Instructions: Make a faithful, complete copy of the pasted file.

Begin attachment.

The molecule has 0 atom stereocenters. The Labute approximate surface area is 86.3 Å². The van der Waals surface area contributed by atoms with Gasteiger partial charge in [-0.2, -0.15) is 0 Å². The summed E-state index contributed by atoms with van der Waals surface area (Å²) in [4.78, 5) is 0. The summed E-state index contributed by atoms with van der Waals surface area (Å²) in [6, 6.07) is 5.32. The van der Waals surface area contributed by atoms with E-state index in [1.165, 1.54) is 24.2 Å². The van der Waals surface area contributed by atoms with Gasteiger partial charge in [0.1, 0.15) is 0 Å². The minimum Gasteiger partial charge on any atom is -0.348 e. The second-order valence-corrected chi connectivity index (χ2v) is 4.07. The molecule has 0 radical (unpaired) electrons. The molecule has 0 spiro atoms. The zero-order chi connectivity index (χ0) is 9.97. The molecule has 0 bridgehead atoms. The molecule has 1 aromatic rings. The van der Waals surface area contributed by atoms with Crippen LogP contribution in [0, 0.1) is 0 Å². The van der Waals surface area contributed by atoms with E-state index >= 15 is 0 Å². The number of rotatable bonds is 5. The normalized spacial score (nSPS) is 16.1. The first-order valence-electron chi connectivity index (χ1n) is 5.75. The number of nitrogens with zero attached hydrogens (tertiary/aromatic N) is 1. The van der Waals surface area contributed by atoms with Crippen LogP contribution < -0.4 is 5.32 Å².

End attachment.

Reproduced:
The molecule has 0 atom stereocenters. The Labute approximate surface area is 86.3 Å². The van der Waals surface area contributed by atoms with Gasteiger partial charge in [-0.2, -0.15) is 0 Å². The summed E-state index contributed by atoms with van der Waals surface area (Å²) in [4.78, 5) is 0. The summed E-state index contributed by atoms with van der Waals surface area (Å²) in [6, 6.07) is 5.32. The van der Waals surface area contributed by atoms with E-state index in [1.165, 1.54) is 24.2 Å². The van der Waals surface area contributed by atoms with Gasteiger partial charge in [0.1, 0.15) is 0 Å². The minimum Gasteiger partial charge on any atom is -0.348 e. The second-order valence-corrected chi connectivity index (χ2v) is 4.07. The molecule has 0 radical (unpaired) electrons. The molecule has 0 spiro atoms. The zero-order chi connectivity index (χ0) is 9.97. The molecule has 0 bridgehead atoms. The molecule has 1 aromatic rings. The van der Waals surface area contributed by atoms with Crippen LogP contribution in [0, 0.1) is 0 Å². The van der Waals surface area contributed by atoms with E-state index >= 15 is 0 Å². The number of rotatable bonds is 5. The normalized spacial score (nSPS) is 16.1. The first-order valence-electron chi connectivity index (χ1n) is 5.75. The number of nitrogens with zero attached hydrogens (tertiary/aromatic N) is 1. The van der Waals surface area contributed by atoms with Crippen LogP contribution < -0.4 is 5.32 Å².